For the most part, two chapters of Minnesota Statutes govern the creation andmanagement of the state park system: Chapter 85 and Chapter 86A, also calledthe Outdoor Recreation Act of 1975. Only the Legislature can create, expand, orchange the boundaries of state parks, recreation areas, and waysides.3 Chapter 85lists state parks and other areas established in state law. It also governs state parkpermits and fees, special uses of state parks, food and beverage service in certainstate parks, special leases, special revolving fund accounts, and other aspects ofstate park management. In addition, the Commissioner of DNR has promulgatedrules that regulate recreational use, personal behavior, and unlawful activities instate parks.4 It is the responsibility of park managers and other authorizedemployees to enforce park rules.

    The Outdoor Recreation Act of 1975 identifies state parks and recreation areas asunits of Minnesotas outdoor recreation system and designates DNR as themanaging agency for these units.5 The act describes the purposes of state parks,


    Only theLegislaturecan create orexpand stateparks.

    2 This act requires that land purchased with these funds remain available for recreational use, but itdoes not specify whether the recreational use needs to be state, regionally, or locally operated.

    3 Minn. Stat. 85.01-85.013, and 86A.07. To create a new state park or recreation area or changethe boundaries of an existing area, the Legislature must enact a law describing the area and authoriz-ing land acquisition.

    4 See Minn. Stat. 84.03 for rule-making authority; and Minn. Rules (1999), ch. 6100.0100 to6100.2400.

    5 Minn. Stat. 86A. Other units in Minnesotas outdoor recreation system are state trails; scien-tific and natural areas; wilderness areas; forests; wildlife management areas; water access sites; wild,scenic, and recreational rivers; historic sites; rest areas; and aquatic management areas.

  • criteria for new parks, and how parks should be managed. According to the act,the purposes of state parks are:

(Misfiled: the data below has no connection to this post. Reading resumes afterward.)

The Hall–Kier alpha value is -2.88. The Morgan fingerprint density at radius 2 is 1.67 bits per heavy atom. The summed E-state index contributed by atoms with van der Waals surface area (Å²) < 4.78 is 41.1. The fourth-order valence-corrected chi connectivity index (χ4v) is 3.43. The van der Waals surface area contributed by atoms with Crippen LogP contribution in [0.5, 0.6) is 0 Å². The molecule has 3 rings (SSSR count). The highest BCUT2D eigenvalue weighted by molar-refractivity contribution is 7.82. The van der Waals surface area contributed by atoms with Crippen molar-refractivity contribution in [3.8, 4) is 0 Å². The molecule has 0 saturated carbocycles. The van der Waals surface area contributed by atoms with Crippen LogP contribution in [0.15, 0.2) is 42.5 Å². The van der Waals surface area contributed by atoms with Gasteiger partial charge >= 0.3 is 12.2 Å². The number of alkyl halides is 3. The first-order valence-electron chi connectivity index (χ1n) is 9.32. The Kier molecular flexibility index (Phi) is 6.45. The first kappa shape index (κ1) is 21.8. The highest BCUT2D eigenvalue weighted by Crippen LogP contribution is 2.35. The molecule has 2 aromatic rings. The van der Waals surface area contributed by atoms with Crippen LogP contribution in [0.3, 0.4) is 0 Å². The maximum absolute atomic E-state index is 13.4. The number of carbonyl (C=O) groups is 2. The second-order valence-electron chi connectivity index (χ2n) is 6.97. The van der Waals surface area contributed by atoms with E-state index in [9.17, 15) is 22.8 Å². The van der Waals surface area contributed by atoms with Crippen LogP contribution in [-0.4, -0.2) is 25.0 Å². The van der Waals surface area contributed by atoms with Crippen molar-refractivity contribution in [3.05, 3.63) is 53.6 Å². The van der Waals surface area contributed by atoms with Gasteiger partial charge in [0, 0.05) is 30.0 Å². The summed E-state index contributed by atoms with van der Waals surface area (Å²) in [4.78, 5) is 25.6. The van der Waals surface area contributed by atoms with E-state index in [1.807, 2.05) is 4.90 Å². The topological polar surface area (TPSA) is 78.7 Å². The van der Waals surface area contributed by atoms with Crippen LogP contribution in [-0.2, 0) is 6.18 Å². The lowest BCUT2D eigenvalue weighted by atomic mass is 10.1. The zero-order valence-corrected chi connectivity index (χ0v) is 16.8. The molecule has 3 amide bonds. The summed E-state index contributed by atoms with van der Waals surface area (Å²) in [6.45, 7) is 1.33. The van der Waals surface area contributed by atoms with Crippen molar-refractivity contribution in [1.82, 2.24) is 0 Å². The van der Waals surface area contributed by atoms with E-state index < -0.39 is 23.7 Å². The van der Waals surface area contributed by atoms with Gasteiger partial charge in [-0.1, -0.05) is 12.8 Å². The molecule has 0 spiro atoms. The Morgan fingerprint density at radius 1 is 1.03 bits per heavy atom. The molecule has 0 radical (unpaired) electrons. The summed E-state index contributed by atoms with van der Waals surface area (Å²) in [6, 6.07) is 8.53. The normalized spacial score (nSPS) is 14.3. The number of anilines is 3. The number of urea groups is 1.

. . . to protect and perpetuate extensive areas of the state possessingthose resources which illustrate and exemplify Minnesotas natural phe-nomena and to provide for the use, enjoyment, and understanding of suchresources without impairment for the enjoyment and recreation of futuregenerations.6

    The act also says that a new state park should not be established unless itsproposed location substantially satisfied the following criteria:

    1. Exemplifies the natural characteristics of the major landscape regions of the state,as shown by accepted classifications, in an essentially unspoiled or restoredcondition or in a condition that will permit restoration in the foreseeable future; orcontains essentially unspoiled natural resources of sufficient extent andimportance to meaningfully contribute to the broad illustration of the statesnatural phenomena; and

    2. Contains natural resources, sufficiently diverse and interesting to attract peoplefrom throughout the state; and

    3. Is sufficiently large to permit protection of the plant and animal life and othernatural resources which give the park its qualities and provide for a broad range ofopportunities for human enjoyment of these qualities.7

    The act directs DNR to manage state parks:

    . . . to preserve and perpetuate, and interpret natural features that existedin the area